This story is part ofour series exploring the red planet.
We have a standard view of what Mars looks like as a reddish rocky planet,. But the James Webb Space Telescope sees the universe in infrared. His first observations of Mars show how he will be able to explore the Red Planet in new and exciting ways.
Mars in infrared
JWST is designed to look into the depths of the universe, using infrared radiation to penetrate dust and see objects that are hiding from other telescopes. But it’s also useful for learning more about our planetary neighbors. On September 5, Webb looked at Mars and collected data using the Near Infrared Camera, also known as NIRCam.
Webb was able to see the side of Mars that was facing the telescope, called the visible disk. “As a result, Webb can capture images and spectra with the spectral resolution needed to study short-term phenomena such as dust storms, weather patterns, seasonal variations, and, on a single note, processes that occur at different times (day, sunset and night) for a Martian day,” NASA said In a statement Monday.
NASA has released a graphic showing what Webb can see in two different wavelengths of infrared light. It brings Webb’s versatility and shows how shorter and longer infrared wavelengths can generate different sets of data. Here is a crash course in How does infrared web imaging work?.
The brown view of Mars on the left is a reference map. Trace to the right of what Webb saw. The top image is a shorter wavelength view (2.1 microns) showing a portion of the planet that includes the surface features of Huygens Crater, Hellas Basin and Syrtis Major, a region that appears as a dark spot in visible light images.
Looks like the bottom web image”heat map. “This is what appears when Webb uses a longer wavelength view (4.3 microns). The brightest part is where the sun is overhead, which warms that region.” The brightness decreases toward the polar regions, which receive less sunlight and less light from the cooler Northern Hemisphere, which experiences winter at this time of year.”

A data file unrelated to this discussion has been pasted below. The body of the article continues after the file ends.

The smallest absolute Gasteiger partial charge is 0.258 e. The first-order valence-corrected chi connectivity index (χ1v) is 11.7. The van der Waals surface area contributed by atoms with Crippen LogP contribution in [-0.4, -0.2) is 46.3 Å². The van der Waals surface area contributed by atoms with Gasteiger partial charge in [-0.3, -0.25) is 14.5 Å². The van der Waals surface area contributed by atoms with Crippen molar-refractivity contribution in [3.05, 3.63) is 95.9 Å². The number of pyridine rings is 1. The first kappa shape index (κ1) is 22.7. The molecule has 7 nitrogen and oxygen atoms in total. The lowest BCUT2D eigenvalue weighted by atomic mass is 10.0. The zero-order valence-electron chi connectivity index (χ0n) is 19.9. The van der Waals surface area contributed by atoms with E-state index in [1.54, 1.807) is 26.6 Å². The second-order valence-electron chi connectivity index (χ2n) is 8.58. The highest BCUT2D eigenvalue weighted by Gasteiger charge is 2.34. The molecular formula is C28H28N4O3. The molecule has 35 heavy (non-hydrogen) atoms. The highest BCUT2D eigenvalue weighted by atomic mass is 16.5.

Look closely at that yellow and purple note and you’ll see where NASA is referring to the Hellas Basin, which appears darker than the surrounding area. So what is going on there? It’s the atmosphere of Mars in action. Carbon dioxide molecules absorb some of the infrared light before it reaches Webb, giving the massive impact structure – 1,200 miles (2,000 km) across – a darker colour.
“The Hellas Basin is of lower elevation, and therefore is subjected to higher air pressure,” explained lead researcher Jeronimo Villanueva. “High pressure suppresses heat emission at this particular wavelength range [4.1-4.4 microns] Because of an effect called pressure expansion.”
Examining the atmosphere of Mars
On top of all that NIRCam’s infrared has to offer, Webb also used the Near Infrared Spectrophotometer (NIRSpec) instrument to collect data on water, carbon dioxide, and carbon monoxide in the planet’s atmosphere. “Initial analysis of the spectrum shows a rich set of spectral features that contain information about dust, ice clouds, the type of rock on the planet’s surface, and the composition of the atmosphere,” NASA said.
Webb is jointly operated by NASA, the European Space Agency and the Canadian Space Agency. NASA has confirmed that the telescope’s Mars data is meant to shed light on ongoing science. Scientists are still analyzing the NIRSpec information to learn more about the Red Planet’s surface and atmosphere. The results will be written into a study and submitted for peer review.
Observing Mars has been difficult for Webb because the planet is so close that it risks “blinding” the telescope with its bright infrared light. The JWST team has done this using short exposures and special data analysis techniques.
These early results show how Webb is more than just a long-range telescope. It promises to help scientists build a more complete picture of nearby Mars.